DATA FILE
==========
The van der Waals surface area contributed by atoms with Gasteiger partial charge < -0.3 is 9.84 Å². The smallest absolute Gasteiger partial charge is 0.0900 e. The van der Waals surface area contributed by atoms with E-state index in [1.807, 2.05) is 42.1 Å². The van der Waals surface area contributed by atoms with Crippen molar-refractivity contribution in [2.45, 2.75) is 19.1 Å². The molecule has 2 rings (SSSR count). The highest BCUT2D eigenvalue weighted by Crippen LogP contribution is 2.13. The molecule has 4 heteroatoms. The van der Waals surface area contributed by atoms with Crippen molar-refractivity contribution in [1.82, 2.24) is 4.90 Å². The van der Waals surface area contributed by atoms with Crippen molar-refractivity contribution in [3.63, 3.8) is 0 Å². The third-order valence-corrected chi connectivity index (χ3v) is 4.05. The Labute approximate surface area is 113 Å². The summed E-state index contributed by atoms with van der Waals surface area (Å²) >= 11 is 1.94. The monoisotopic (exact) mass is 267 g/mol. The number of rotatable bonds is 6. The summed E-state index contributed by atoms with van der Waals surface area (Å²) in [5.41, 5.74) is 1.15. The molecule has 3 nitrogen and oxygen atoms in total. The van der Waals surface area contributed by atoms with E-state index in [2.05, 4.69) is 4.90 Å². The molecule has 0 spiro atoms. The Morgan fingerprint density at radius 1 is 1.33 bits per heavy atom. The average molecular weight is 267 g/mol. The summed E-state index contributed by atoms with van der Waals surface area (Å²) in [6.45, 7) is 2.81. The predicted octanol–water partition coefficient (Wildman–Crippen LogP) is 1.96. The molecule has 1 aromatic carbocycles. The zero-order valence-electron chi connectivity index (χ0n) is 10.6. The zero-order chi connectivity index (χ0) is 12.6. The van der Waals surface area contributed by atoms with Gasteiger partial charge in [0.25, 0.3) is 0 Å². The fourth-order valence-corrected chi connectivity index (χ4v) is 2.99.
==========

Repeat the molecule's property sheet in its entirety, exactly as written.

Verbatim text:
The van der Waals surface area contributed by atoms with Gasteiger partial charge < -0.3 is 9.84 Å². The smallest absolute Gasteiger partial charge is 0.0900 e. The van der Waals surface area contributed by atoms with E-state index in [1.807, 2.05) is 42.1 Å². The van der Waals surface area contributed by atoms with Crippen molar-refractivity contribution in [2.45, 2.75) is 19.1 Å². The molecule has 2 rings (SSSR count). The highest BCUT2D eigenvalue weighted by Crippen LogP contribution is 2.13. The molecule has 4 heteroatoms. The van der Waals surface area contributed by atoms with Crippen molar-refractivity contribution in [1.82, 2.24) is 4.90 Å². The van der Waals surface area contributed by atoms with Crippen molar-refractivity contribution in [3.63, 3.8) is 0 Å². The third-order valence-corrected chi connectivity index (χ3v) is 4.05. The Labute approximate surface area is 113 Å². The summed E-state index contributed by atoms with van der Waals surface area (Å²) >= 11 is 1.94. The monoisotopic (exact) mass is 267 g/mol. The number of rotatable bonds is 6. The summed E-state index contributed by atoms with van der Waals surface area (Å²) in [5.41, 5.74) is 1.15. The molecule has 3 nitrogen and oxygen atoms in total. The van der Waals surface area contributed by atoms with E-state index in [2.05, 4.69) is 4.90 Å². The molecule has 0 spiro atoms. The Morgan fingerprint density at radius 1 is 1.33 bits per heavy atom. The average molecular weight is 267 g/mol. The summed E-state index contributed by atoms with van der Waals surface area (Å²) in [6.45, 7) is 2.81. The predicted octanol–water partition coefficient (Wildman–Crippen LogP) is 1.96. The molecule has 1 aromatic carbocycles. The zero-order valence-electron chi connectivity index (χ0n) is 10.6. The zero-order chi connectivity index (χ0) is 12.6. The van der Waals surface area contributed by atoms with Gasteiger partial charge in [0.25, 0.3) is 0 Å². The fourth-order valence-corrected chi connectivity index (χ4v) is 2.99.